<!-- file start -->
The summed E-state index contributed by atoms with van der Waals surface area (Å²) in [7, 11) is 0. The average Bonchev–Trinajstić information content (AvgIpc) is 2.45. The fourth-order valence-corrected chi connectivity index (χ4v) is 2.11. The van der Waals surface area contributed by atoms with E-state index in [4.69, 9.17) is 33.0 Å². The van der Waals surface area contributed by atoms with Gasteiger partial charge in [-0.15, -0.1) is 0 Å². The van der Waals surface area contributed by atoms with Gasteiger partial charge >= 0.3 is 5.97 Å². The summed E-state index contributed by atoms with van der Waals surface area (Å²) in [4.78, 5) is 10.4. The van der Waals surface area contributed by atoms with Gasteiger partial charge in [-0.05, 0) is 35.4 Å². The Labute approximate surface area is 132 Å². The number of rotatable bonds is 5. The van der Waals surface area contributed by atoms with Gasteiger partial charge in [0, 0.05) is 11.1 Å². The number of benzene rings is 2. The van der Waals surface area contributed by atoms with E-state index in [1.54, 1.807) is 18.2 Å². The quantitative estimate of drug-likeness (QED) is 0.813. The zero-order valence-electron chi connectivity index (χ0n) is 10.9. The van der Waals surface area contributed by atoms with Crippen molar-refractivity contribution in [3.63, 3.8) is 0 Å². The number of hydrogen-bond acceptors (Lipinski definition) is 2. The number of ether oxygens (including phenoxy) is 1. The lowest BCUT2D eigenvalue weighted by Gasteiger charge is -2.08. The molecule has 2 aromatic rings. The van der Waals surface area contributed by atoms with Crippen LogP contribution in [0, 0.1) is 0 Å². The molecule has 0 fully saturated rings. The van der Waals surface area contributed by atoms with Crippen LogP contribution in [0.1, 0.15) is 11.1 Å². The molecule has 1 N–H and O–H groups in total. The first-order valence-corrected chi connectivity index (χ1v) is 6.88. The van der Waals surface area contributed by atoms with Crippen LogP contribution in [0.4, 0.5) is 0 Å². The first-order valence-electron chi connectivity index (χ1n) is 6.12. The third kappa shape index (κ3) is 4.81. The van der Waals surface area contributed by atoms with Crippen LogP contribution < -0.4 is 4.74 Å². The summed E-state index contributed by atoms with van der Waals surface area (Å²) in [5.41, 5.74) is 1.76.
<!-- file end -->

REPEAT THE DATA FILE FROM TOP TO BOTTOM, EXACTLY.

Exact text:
The summed E-state index contributed by atoms with van der Waals surface area (Å²) in [7, 11) is 0. The average Bonchev–Trinajstić information content (AvgIpc) is 2.45. The fourth-order valence-corrected chi connectivity index (χ4v) is 2.11. The van der Waals surface area contributed by atoms with E-state index in [4.69, 9.17) is 33.0 Å². The van der Waals surface area contributed by atoms with Gasteiger partial charge in [-0.15, -0.1) is 0 Å². The van der Waals surface area contributed by atoms with Gasteiger partial charge >= 0.3 is 5.97 Å². The summed E-state index contributed by atoms with van der Waals surface area (Å²) in [4.78, 5) is 10.4. The van der Waals surface area contributed by atoms with Gasteiger partial charge in [-0.05, 0) is 35.4 Å². The Labute approximate surface area is 132 Å². The number of rotatable bonds is 5. The van der Waals surface area contributed by atoms with Gasteiger partial charge in [0, 0.05) is 11.1 Å². The number of benzene rings is 2. The van der Waals surface area contributed by atoms with E-state index in [1.54, 1.807) is 18.2 Å². The quantitative estimate of drug-likeness (QED) is 0.813. The zero-order valence-electron chi connectivity index (χ0n) is 10.9. The van der Waals surface area contributed by atoms with Crippen molar-refractivity contribution in [3.63, 3.8) is 0 Å². The number of hydrogen-bond acceptors (Lipinski definition) is 2. The number of ether oxygens (including phenoxy) is 1. The lowest BCUT2D eigenvalue weighted by Gasteiger charge is -2.08. The molecule has 2 aromatic rings. The van der Waals surface area contributed by atoms with Crippen LogP contribution in [0, 0.1) is 0 Å². The molecule has 0 fully saturated rings. The van der Waals surface area contributed by atoms with Crippen LogP contribution in [0.1, 0.15) is 11.1 Å². The molecule has 1 N–H and O–H groups in total. The first-order valence-corrected chi connectivity index (χ1v) is 6.88. The van der Waals surface area contributed by atoms with Crippen LogP contribution in [0.4, 0.5) is 0 Å². The first-order valence-electron chi connectivity index (χ1n) is 6.12. The third kappa shape index (κ3) is 4.81. The van der Waals surface area contributed by atoms with Crippen LogP contribution < -0.4 is 4.74 Å². The summed E-state index contributed by atoms with van der Waals surface area (Å²) in [5.41, 5.74) is 1.76.